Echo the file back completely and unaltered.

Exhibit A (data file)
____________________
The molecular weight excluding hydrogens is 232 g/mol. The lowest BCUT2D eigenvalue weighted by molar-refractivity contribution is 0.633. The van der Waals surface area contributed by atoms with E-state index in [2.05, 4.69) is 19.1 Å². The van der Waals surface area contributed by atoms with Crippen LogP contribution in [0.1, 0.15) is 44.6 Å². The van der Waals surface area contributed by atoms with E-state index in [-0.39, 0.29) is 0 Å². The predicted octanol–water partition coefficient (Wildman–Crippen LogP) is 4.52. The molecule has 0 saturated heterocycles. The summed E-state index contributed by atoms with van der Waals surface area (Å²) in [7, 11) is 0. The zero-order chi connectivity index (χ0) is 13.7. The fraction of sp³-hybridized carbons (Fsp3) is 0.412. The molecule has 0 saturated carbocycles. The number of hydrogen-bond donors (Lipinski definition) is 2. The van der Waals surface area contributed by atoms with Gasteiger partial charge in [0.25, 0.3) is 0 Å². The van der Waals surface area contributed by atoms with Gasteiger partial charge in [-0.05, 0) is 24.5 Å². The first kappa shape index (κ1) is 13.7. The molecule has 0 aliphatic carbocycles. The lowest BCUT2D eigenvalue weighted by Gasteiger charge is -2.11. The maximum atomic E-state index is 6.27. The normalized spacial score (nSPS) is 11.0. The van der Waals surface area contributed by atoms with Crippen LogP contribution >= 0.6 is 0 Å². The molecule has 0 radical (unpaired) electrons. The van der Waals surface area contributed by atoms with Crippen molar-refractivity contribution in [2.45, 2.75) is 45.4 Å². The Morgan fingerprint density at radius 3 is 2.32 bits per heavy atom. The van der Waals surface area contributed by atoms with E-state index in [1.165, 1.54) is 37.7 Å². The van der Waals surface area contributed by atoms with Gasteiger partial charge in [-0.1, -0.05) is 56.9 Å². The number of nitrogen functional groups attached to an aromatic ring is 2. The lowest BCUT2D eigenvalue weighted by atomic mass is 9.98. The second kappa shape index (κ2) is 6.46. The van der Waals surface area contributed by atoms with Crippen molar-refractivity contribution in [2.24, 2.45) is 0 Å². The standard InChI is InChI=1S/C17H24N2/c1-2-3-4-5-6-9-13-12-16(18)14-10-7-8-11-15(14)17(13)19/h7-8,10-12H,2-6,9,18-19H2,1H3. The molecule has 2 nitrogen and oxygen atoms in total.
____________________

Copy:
The molecular weight excluding hydrogens is 232 g/mol. The lowest BCUT2D eigenvalue weighted by molar-refractivity contribution is 0.633. The van der Waals surface area contributed by atoms with E-state index in [2.05, 4.69) is 19.1 Å². The van der Waals surface area contributed by atoms with Crippen LogP contribution in [0.1, 0.15) is 44.6 Å². The van der Waals surface area contributed by atoms with E-state index in [-0.39, 0.29) is 0 Å². The predicted octanol–water partition coefficient (Wildman–Crippen LogP) is 4.52. The molecule has 0 saturated heterocycles. The summed E-state index contributed by atoms with van der Waals surface area (Å²) in [7, 11) is 0. The zero-order chi connectivity index (χ0) is 13.7. The fraction of sp³-hybridized carbons (Fsp3) is 0.412. The molecule has 0 saturated carbocycles. The number of hydrogen-bond donors (Lipinski definition) is 2. The van der Waals surface area contributed by atoms with Gasteiger partial charge in [0.25, 0.3) is 0 Å². The van der Waals surface area contributed by atoms with Gasteiger partial charge in [-0.05, 0) is 24.5 Å². The first kappa shape index (κ1) is 13.7. The molecule has 0 aliphatic carbocycles. The lowest BCUT2D eigenvalue weighted by Gasteiger charge is -2.11. The maximum atomic E-state index is 6.27. The normalized spacial score (nSPS) is 11.0. The van der Waals surface area contributed by atoms with Crippen LogP contribution >= 0.6 is 0 Å². The molecule has 0 radical (unpaired) electrons. The van der Waals surface area contributed by atoms with Crippen molar-refractivity contribution in [2.45, 2.75) is 45.4 Å². The Morgan fingerprint density at radius 3 is 2.32 bits per heavy atom. The van der Waals surface area contributed by atoms with E-state index in [1.165, 1.54) is 37.7 Å². The van der Waals surface area contributed by atoms with Gasteiger partial charge in [-0.1, -0.05) is 56.9 Å². The number of nitrogen functional groups attached to an aromatic ring is 2. The lowest BCUT2D eigenvalue weighted by atomic mass is 9.98. The second kappa shape index (κ2) is 6.46. The van der Waals surface area contributed by atoms with Crippen molar-refractivity contribution in [2.24, 2.45) is 0 Å². The standard InChI is InChI=1S/C17H24N2/c1-2-3-4-5-6-9-13-12-16(18)14-10-7-8-11-15(14)17(13)19/h7-8,10-12H,2-6,9,18-19H2,1H3. The molecule has 2 nitrogen and oxygen atoms in total.